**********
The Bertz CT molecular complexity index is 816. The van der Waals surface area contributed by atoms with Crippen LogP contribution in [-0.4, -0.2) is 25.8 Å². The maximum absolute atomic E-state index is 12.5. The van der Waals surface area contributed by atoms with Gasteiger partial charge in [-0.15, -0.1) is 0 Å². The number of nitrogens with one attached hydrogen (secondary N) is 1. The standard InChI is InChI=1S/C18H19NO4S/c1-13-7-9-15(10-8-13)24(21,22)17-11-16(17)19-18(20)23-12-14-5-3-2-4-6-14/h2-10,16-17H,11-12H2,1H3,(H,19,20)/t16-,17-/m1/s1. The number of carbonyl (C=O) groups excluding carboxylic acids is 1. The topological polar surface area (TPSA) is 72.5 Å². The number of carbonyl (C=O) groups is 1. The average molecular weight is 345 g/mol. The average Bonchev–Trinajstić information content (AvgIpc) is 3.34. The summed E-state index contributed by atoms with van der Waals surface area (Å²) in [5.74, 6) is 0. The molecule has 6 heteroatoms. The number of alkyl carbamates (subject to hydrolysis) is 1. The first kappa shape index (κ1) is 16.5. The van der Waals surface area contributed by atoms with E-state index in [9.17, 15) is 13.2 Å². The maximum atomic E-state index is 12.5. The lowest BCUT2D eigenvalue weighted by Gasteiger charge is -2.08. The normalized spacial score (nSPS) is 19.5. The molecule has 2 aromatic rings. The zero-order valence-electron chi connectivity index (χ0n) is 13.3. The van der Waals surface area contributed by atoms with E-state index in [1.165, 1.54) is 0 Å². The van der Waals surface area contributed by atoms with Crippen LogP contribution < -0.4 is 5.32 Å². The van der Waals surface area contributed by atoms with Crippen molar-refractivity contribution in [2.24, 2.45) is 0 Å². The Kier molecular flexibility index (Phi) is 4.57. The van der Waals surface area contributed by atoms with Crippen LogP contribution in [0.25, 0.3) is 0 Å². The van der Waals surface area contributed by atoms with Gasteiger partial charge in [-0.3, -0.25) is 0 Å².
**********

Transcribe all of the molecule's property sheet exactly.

The Bertz CT molecular complexity index is 816. The van der Waals surface area contributed by atoms with Crippen LogP contribution in [-0.4, -0.2) is 25.8 Å². The maximum absolute atomic E-state index is 12.5. The van der Waals surface area contributed by atoms with Gasteiger partial charge in [-0.15, -0.1) is 0 Å². The number of nitrogens with one attached hydrogen (secondary N) is 1. The standard InChI is InChI=1S/C18H19NO4S/c1-13-7-9-15(10-8-13)24(21,22)17-11-16(17)19-18(20)23-12-14-5-3-2-4-6-14/h2-10,16-17H,11-12H2,1H3,(H,19,20)/t16-,17-/m1/s1. The number of carbonyl (C=O) groups excluding carboxylic acids is 1. The topological polar surface area (TPSA) is 72.5 Å². The number of carbonyl (C=O) groups is 1. The average molecular weight is 345 g/mol. The average Bonchev–Trinajstić information content (AvgIpc) is 3.34. The summed E-state index contributed by atoms with van der Waals surface area (Å²) in [5.74, 6) is 0. The molecule has 6 heteroatoms. The number of alkyl carbamates (subject to hydrolysis) is 1. The first kappa shape index (κ1) is 16.5. The van der Waals surface area contributed by atoms with E-state index in [9.17, 15) is 13.2 Å². The maximum atomic E-state index is 12.5. The lowest BCUT2D eigenvalue weighted by Gasteiger charge is -2.08. The normalized spacial score (nSPS) is 19.5. The molecule has 2 aromatic rings. The zero-order valence-electron chi connectivity index (χ0n) is 13.3. The van der Waals surface area contributed by atoms with E-state index in [1.165, 1.54) is 0 Å². The van der Waals surface area contributed by atoms with Crippen LogP contribution < -0.4 is 5.32 Å². The van der Waals surface area contributed by atoms with Crippen molar-refractivity contribution in [2.24, 2.45) is 0 Å². The Kier molecular flexibility index (Phi) is 4.57. The van der Waals surface area contributed by atoms with Crippen LogP contribution in [0.25, 0.3) is 0 Å². The van der Waals surface area contributed by atoms with Gasteiger partial charge in [-0.3, -0.25) is 0 Å².